Conventional logic, also called “crisp logic”, is two-valued. In conventional logic you work with 0 and 1 or true or false. You can’t say that something is almost true. But in fuzzy logic you can! In fuzzy logic you work with the whole scale from 0 (completely false) to 1 (completely true), you can for example say that something is almost true and give that a value between 0 and 1. Fuzzy logic is multi-valued and uses linguistic variables. And in that way it’s a more human like logic because we often describe things on a sliding scale. If we want to describe a movie we don’t just use the words good or bad, we use a lot of different words and expressions. We can for example say that it was “extremely bad”, “mediocre” or “magnificent”. And if we would like to rate the movie on a scale from 0 to 10, then with conventional logic we might say that “extremely bad” is true between 0 and 3, “mediocre” is true between 3 and 7 and “magnificent” is true between 7 and 10. But that is a blunt and not very accurate translation. As humans we work with sliding scales, in our minds the movie doesn’t goes abruptly from “extremely bad” to “mediocre”. If we rate the movie as between “extremely bad” and “mediocre” then in fuzzy logic both are true at the same time but with different membership values. We can for example assign a membership value of 0.8 to “extremely bad” and a membership value of 0.2 to “mediocre”.
The picture above shows how our example with movie ratings works in the fuzzy world. On the Y-axis we have degree of membership and on the X-axis we have our rating from 0 to 10. In our example we have three fuzzy sets, “extremely bad”, “mediocre” and “magnificent”. Our fuzzy sets use linear functions but we could use other types such as sigmoid or Gaussian functions. In the picture above the vertical line represents our movie rating and we can see that it crosses all our fuzzy sets. Our movie rating gets the membership values 0.8 (extremely bad), 0.2 (mediocre) and 0.0 (magnificent).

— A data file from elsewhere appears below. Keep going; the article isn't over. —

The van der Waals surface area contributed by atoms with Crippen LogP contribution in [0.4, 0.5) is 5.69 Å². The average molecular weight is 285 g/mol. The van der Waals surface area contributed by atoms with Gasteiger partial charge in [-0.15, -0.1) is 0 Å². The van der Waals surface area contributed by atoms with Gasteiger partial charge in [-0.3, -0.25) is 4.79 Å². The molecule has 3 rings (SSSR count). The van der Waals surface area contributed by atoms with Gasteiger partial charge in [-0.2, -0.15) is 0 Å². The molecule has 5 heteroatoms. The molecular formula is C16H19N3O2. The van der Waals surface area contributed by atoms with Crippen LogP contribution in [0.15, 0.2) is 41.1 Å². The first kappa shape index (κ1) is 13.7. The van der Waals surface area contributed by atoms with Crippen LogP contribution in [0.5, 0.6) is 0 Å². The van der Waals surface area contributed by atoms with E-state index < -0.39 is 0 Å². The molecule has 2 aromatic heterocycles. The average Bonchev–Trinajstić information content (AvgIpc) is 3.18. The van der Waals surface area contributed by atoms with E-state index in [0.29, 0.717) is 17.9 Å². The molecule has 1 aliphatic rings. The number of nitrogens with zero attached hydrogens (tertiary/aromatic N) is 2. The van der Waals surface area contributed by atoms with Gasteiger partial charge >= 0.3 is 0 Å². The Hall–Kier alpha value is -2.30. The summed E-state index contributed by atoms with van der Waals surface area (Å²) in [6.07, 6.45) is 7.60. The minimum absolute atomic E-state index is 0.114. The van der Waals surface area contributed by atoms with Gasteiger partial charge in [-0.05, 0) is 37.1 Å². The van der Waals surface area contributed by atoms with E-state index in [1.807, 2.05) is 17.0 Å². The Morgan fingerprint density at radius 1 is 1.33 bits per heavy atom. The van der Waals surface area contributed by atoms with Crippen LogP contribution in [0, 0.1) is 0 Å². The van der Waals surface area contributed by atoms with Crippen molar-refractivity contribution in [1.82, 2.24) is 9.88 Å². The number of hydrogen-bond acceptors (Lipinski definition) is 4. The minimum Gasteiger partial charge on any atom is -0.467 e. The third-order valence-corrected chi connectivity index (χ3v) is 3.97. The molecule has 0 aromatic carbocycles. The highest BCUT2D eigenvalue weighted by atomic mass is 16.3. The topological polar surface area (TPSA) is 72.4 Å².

We can modify the shape of our fuzzy sets with hedges. Hedges are adverbs such as slightly, very, quite and more or less. Hedges can reduce the degree of membership (e.g. very) or increase the degree of membership (e.g. more or less).
MATLABs FIS Editor GUI
The FIS (Fuzzy Inference System) Editor GUI is part of the Fuzzy Logics Toolbox in MATLAB. To explain how it works I will implement the above example with movie ratings, but now with two input parameters, actor performance and script. And I will use “bad” instead of “extremely bad” and “good” instead of magnificent. Fuzzy logic uses IF THEN syntax when creating the rules. For my movie rating example I will use the following rules:
I give the script rating priority and rate the movie as good as long as the script is good. And I set up the start dialog as following:
I have two inputs (ActorPerformance and Script) and one output (MovieRating). And to map the input to the output I use Mamdani-style inference. The Mamdani-style inferences process has four steps: fuzzification of the input, rule evaluation, aggregation of the rule outputs and defuzzification.
The picture above shows the membership function setup dialog. I use the Gaussian type for my inputs and triangular for my output. The range is from 0 to 10 because I can rate actor performance and script from 0 to 10. The MATLABs FIS Editor can display the results as at three-dimensional curve. In my case the mapping from ActorPerformance rating and Script rating to the MovieRating rating value as following picture shows:
Here we can for example see that the MovieRating value always is 10 if Script value is 10 and that correspond to the rule “IF Script is Good THEN MovieRating is Good”. If I change the rules the surface changes accordingly. Lets ad the rule “IF Script is Bad THEN MovieRating is Bad” and see what happens:..